“Real” Escape Rooms: A long ranty rant
I’ve been seeing lots of talk about the Red Bull Mindgamers tournament that happened recently. It’s sparked some interesting discussion but there’s one point in particular that seems to keep coming up that almost warrants its own post.
That point is the competition design did not really feel like an escape room. Either the puzzles were too cerebral or it did not feel immersive enough (To the viewers. According to the players, there was much more story there to follow) or there were too many task based puzzles or a myriad of other complaints.
It annoys me. A lot actually. I hate hearing the phrase “not a real escape room”. Because what is a “real escape room”? Sure, there are a few basic things most escape rooms have in common (escaping, problem solving, live action) but they vary wildly from place to place. Some rooms are more theatrical and immersive. Some are a collection of insane cerebral puzzles. Some have task puzzles. Some are tech heavy. Some are not. Some have hints through radios. Some have actors. Some have a lot of story. Some, the lucky few, manage to fit all of these elements in together.
Regardless, an escape room does not have a single, static style. Nor should they, if they are to grow as a medium. Designers and owners will continue to experiment with what they can do with these new toys. Of course, there will always be a space for that original recipe escape room: the collection of puzzles in a themed room that will more than likely involve black lights, laser mazes and math problems. Those can still be fun despite our diva complaints.
But evolution and change will happen. We need to embrace this rather than fight it. Which brings me back to Redbull. You might have liked the tournament. You might not have. You might have felt like there were too many puzzles. You might have thought it felt too much like a reality tv show. But when it comes to the design of the room just admit that it was an escape style that YOU would not like. That is not what we should be discussing.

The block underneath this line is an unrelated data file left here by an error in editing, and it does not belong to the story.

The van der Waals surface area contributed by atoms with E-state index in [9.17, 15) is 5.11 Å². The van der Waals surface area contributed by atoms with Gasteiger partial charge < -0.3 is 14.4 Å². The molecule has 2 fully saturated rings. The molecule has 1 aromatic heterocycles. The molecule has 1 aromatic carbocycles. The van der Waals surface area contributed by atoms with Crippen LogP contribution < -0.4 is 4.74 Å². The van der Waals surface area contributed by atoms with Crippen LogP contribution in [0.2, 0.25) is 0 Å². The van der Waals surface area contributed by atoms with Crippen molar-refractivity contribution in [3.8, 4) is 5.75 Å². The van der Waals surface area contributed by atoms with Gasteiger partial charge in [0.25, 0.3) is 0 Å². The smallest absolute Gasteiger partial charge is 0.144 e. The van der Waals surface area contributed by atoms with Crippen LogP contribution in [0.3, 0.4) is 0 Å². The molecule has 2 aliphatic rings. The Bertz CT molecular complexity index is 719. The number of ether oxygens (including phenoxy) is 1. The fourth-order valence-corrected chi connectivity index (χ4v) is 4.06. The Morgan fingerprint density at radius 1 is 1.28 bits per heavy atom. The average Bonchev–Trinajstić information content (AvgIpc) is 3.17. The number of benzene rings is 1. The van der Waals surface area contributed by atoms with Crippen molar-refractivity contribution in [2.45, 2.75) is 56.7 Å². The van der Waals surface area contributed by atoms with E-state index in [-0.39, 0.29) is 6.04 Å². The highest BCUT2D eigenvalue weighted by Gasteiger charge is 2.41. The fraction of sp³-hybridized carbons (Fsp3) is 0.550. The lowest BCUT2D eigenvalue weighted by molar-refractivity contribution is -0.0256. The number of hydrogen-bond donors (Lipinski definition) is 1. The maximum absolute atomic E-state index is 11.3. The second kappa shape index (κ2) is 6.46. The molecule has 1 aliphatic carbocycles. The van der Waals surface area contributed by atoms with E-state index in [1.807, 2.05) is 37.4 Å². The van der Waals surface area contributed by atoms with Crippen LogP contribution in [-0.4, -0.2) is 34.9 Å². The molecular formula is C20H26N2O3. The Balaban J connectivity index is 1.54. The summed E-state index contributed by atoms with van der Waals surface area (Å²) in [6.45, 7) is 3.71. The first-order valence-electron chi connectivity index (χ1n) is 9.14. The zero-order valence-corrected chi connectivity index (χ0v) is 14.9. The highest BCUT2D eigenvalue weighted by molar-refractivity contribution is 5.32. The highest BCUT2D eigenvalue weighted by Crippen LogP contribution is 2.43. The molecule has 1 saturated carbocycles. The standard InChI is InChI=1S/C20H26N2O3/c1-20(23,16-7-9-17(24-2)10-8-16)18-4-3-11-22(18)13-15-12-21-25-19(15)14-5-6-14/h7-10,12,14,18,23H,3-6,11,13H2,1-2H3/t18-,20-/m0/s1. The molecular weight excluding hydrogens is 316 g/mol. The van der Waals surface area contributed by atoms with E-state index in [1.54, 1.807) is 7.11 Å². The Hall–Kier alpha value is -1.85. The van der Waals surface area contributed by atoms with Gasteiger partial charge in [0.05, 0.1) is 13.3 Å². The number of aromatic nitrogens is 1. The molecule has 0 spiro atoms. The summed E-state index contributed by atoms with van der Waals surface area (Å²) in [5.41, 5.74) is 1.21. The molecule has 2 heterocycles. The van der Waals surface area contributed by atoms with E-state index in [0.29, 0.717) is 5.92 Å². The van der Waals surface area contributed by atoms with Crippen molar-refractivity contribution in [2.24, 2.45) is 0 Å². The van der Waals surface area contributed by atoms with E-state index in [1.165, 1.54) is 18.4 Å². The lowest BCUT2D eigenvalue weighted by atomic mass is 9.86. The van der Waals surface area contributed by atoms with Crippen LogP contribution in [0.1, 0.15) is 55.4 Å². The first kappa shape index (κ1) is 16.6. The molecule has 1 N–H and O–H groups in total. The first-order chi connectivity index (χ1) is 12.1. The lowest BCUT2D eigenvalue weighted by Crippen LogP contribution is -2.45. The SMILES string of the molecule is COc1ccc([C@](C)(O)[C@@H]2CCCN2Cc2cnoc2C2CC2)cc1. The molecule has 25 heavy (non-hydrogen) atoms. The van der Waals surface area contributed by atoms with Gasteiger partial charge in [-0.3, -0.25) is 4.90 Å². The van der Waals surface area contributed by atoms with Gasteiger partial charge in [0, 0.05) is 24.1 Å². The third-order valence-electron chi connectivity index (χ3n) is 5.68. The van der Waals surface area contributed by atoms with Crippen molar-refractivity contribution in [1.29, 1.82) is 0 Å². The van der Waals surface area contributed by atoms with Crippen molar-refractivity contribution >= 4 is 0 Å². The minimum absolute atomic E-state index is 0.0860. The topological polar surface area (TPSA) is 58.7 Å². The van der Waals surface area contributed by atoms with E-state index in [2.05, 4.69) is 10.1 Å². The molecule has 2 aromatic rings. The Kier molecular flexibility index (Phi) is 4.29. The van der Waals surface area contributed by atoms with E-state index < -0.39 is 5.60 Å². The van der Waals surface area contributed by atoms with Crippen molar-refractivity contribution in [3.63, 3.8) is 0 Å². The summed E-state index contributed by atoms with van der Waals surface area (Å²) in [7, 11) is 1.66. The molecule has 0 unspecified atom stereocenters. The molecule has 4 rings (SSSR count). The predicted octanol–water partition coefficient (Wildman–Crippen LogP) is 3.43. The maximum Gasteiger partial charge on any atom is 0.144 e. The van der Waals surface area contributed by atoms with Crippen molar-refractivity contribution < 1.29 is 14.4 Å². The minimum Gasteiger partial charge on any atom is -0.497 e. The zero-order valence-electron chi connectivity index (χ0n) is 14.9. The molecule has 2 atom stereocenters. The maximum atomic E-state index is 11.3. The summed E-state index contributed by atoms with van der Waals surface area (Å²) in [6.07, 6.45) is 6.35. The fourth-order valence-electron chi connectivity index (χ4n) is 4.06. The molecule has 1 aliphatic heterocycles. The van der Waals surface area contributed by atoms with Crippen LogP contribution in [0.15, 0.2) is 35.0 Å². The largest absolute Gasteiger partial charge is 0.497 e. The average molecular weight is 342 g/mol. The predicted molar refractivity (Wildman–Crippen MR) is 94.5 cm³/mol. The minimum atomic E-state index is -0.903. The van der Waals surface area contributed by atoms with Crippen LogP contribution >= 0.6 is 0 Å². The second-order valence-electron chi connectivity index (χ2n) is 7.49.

What we should be discussing is how well it was pulled off. Is it possible to have an escape room on television and have it be exciting for viewers? Did the puzzles they ended up keeping make sense? Were the tasks fair? If they were not effective in the room they designed, fine. Complain away. But don’t tell me it’s not an escape room. It’s not YOUR escape room. That’s all.
I hate physical challenges. I hate when I have to play them in an escape room. I will admit part of the allure of escape rooms is I can use my brain to get us out. It’s an activity I can actually be somewhat decent at and I never like it when laser mazes get in the way of that. But I recognize, begrudgingly, that other players love them. Other players go to escape rooms to have an adventure and don’t want to be bogged down by difficult puzzles. It’s not my style, but who cares?
I’m being oversensitive, I know, but I have been exposed to this crap before in the video game community. The traditionalists are constantly telling me that the stuff I play are not really video games. They believe titles like Gone Home or That Dragon, Cancer are ruining the genre. Don’t even get them started on mobile games.
But video games have evolved. They are no longer just a form of entertainment. People now use them to tell their stories and teach lessons. I still love to hurl Nathan Drake around an ancient temple while shooting all who stand in my path. I love pointing and clicking at Myst puzzles in adventure games. But I also love just how much variety and experimenting there is out there. It’s wonderful.
Escape Rooms are not at that point. Their main purpose right now is still pure entertainment and that is perfectly fine. But if there is no room to experiment, no room to grow that very narrow definition, there is only one outcome: stagnation. If every art form remained the same we would still be performing plays like the ancient Greeks. Heck, we would still be drawing on caves.
So instead of deriding a room/event for its inability to meet your expectations, ask yourself some different questions. What was the room trying to achieve? Did they achieve it? Are they trying new things? How could they have done better to achieve their goals? Were the puzzles fair given their challenge level? Did other people have fun? Why did they have fun? Which part of the spectrum does this particular escape room fall on if not your own? Is it an action escape room, a puzzle one, a story one, a mix of the three? Is it something else entirely?
The more we ask these questions the more we can understand and evolve ourselves. Hopefully someday escape rooms will be lauded as an art form as well as entertainment. Until then learn the difference between your opinion and critical analysis.